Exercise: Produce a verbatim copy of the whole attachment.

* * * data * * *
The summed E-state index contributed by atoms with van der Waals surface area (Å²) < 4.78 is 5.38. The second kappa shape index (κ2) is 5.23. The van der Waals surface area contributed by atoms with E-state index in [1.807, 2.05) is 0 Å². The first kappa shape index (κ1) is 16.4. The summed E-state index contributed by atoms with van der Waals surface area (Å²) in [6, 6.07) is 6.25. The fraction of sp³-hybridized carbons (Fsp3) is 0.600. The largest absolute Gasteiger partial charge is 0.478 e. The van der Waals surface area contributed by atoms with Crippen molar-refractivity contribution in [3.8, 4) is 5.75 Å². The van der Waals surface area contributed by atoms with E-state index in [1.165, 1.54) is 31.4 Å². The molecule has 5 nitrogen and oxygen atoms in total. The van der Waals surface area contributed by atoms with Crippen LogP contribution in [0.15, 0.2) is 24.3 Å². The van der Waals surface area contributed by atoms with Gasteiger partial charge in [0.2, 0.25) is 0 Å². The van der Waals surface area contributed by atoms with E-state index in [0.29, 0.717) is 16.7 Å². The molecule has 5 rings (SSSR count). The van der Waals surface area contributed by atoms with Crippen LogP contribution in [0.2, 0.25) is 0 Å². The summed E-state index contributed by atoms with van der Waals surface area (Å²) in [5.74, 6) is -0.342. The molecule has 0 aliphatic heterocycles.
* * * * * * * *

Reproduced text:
The summed E-state index contributed by atoms with van der Waals surface area (Å²) < 4.78 is 5.38. The second kappa shape index (κ2) is 5.23. The van der Waals surface area contributed by atoms with E-state index in [1.807, 2.05) is 0 Å². The first kappa shape index (κ1) is 16.4. The summed E-state index contributed by atoms with van der Waals surface area (Å²) in [6, 6.07) is 6.25. The fraction of sp³-hybridized carbons (Fsp3) is 0.600. The largest absolute Gasteiger partial charge is 0.478 e. The van der Waals surface area contributed by atoms with Crippen molar-refractivity contribution in [3.8, 4) is 5.75 Å². The van der Waals surface area contributed by atoms with E-state index in [1.165, 1.54) is 31.4 Å². The molecule has 5 nitrogen and oxygen atoms in total. The van der Waals surface area contributed by atoms with Crippen LogP contribution in [0.15, 0.2) is 24.3 Å². The van der Waals surface area contributed by atoms with Gasteiger partial charge in [0.2, 0.25) is 0 Å². The van der Waals surface area contributed by atoms with E-state index in [0.29, 0.717) is 16.7 Å². The molecule has 5 rings (SSSR count). The van der Waals surface area contributed by atoms with Crippen LogP contribution in [0.2, 0.25) is 0 Å². The summed E-state index contributed by atoms with van der Waals surface area (Å²) in [5.74, 6) is -0.342. The molecule has 0 aliphatic heterocycles.